One of the highlights in DSS is to be able to collaboratively work on building an analytics solution. Data Scientists/Analysts can interact with developers to build solutions and improve results. DSS supports a wide variety of technologies like R, MapReduce, Spark etc.

  • Build prediction models

Another key feature in DSS is the ability to build predictive models leveraging the latest machine learning technologies. The models can be trained using various algorithms and applied existing flows to predict or cluster information.

  • Work using an integrated UI

DSS offers an integrated UI where you can visualize all the data transforms. Users can create interactive dashboards and share it with other members in the team.

Leverage the power of Azure HDInsight

DSS can leverage the benefits of the HDInsight platform like enterprise security, monitoring, SLA and more. DSS users can leverage the power of MapReduce and Spark to perform advanced analytics on their data. DSS offers various mechanisms to train the in-built ML algorithms when the data is stored in HDInsight. The below diagram illustrates how the HDInsight cluster is utilized by DSS:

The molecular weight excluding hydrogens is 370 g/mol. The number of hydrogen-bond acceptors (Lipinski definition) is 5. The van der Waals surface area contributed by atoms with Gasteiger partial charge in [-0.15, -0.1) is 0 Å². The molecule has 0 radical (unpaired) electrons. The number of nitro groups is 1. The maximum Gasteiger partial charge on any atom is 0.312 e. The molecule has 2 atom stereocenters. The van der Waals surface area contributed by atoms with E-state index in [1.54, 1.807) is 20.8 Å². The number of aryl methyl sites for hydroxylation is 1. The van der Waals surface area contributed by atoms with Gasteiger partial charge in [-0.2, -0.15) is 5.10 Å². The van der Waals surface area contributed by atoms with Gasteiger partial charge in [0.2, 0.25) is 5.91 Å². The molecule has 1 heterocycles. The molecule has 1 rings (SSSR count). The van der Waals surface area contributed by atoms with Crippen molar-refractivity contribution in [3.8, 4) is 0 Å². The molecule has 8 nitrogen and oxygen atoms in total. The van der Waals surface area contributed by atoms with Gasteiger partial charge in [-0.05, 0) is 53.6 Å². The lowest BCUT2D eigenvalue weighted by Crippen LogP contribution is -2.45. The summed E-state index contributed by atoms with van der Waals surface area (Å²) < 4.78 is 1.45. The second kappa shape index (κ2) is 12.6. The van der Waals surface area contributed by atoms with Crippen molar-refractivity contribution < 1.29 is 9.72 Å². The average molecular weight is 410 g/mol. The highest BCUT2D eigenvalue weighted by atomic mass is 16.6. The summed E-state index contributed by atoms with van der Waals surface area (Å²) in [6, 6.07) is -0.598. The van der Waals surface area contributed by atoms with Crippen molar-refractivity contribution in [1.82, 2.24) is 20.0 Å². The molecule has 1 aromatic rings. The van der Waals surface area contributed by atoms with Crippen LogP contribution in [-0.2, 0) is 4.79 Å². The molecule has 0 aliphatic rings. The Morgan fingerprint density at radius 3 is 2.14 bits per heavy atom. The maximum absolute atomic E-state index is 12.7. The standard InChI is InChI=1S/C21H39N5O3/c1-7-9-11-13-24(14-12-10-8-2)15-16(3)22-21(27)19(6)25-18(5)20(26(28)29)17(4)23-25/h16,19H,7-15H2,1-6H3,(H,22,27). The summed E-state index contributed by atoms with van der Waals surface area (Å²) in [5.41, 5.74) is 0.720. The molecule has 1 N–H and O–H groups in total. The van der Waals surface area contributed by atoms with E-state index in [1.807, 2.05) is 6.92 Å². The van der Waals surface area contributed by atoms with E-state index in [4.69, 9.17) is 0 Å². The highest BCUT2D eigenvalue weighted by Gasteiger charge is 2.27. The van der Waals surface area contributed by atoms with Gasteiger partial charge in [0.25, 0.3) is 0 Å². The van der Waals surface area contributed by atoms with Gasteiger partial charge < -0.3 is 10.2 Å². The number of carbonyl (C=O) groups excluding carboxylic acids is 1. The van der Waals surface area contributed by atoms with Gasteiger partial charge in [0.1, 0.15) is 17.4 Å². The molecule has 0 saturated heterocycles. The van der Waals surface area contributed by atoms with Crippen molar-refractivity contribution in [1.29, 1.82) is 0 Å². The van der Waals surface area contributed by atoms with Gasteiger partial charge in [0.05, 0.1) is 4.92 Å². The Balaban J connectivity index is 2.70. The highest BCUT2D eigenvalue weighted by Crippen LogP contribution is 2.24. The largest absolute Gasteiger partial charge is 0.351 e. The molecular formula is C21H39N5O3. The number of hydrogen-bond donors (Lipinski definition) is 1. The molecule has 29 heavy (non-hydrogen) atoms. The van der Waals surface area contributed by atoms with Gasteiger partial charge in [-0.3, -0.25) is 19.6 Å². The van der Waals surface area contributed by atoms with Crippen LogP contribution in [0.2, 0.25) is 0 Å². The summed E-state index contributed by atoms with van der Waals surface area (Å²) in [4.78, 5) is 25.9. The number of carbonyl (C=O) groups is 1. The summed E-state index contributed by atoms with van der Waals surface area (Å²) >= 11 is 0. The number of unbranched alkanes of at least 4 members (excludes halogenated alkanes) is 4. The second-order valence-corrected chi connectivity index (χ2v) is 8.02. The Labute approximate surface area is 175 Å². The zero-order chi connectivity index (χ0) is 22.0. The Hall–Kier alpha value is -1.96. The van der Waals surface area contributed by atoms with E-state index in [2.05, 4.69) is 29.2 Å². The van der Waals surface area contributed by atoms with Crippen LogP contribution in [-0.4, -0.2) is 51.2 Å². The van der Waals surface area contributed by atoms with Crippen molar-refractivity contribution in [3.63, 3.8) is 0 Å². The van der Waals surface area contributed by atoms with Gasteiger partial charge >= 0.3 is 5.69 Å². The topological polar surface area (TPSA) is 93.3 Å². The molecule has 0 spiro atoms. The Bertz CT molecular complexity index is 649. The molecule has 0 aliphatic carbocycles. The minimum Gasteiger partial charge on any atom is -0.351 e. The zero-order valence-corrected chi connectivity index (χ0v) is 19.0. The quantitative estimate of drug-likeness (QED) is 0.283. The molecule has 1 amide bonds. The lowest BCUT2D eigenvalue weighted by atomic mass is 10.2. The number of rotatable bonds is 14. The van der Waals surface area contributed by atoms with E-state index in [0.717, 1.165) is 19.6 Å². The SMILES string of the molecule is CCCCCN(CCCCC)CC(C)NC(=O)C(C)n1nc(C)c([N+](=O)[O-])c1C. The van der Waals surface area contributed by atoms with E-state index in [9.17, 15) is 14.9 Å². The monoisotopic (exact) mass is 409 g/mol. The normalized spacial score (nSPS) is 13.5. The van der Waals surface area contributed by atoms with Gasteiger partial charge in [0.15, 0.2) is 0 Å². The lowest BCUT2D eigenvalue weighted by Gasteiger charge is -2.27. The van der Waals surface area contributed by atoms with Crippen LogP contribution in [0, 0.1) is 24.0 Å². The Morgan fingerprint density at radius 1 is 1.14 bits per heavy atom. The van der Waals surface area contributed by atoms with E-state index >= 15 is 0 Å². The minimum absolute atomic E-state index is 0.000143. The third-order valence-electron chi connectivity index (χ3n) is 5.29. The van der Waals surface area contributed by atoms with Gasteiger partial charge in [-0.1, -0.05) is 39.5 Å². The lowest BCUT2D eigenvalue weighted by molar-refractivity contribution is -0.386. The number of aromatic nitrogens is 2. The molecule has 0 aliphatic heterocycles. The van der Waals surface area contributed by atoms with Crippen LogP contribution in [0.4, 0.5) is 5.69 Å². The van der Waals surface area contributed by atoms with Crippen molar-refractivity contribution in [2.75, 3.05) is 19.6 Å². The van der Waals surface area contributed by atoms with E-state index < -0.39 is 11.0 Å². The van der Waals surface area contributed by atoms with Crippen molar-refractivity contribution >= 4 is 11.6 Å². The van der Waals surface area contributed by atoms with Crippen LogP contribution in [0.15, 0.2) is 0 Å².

How to install DSS on an HDInsight cluster?


Cloud-Scale Text Classification With Convolutional Neural Networks On Microsoft Azure

Source: https://blogs.technet.microsoft.com/machinelearning/2017/02/13/cloud-scale-text-classification-with-convolutional-neural-networks-on-microsoft-azure/


This post is by Miguel Fierro, Ilia Karmanov, Thomas Delteil, Andreas Argyriou, and Max Kaznady, all Data Scientists at Microsoft.

Natural Language Processing (NLP) is one of the fields in which deep learning has made significant progress. Specifically, the area of text classification, where the objective is to categorize documents, paragraphs or individual sentences into classes, has attracted the interest of both industry and academia. Examples include determining what topics are discussed in a document or assessing whether the sentiment conveyed in a text passage is positive, negative or neutral. This information can be used by companies to define marketing strategy, generate leads or improve customer service.

This is the fourth blog showcasing deep learning applications on Microsoft’s DATA SCIENCE VIRTUAL MACHINE (DSVM) with GPUS using the R API of the deep learning library MXNET. The DSVM is a custom virtual machine image from Microsoft that comes pre-installed with popular data science tools for modeling and development activities.

In our FIRST POST, we showed how to set up a deep learning environment in one of the new DSVMs with NVIDIA TESLA K80 GPUS, installing CUDA drivers, Microsoft R Server and MXNet. In the SECOND POST, we presented a pipeline for a massive parallel scoring of 2.3 million images forming a collage of the Mona Lisa using HDINSIGHT APACHE SPARK CLUSTER. Finally, in the THIRD POST we illustrated how to train a network on multiple GPUs to classify objects among 1000 classes, using the IMAGENET dataset and RESNET architecture.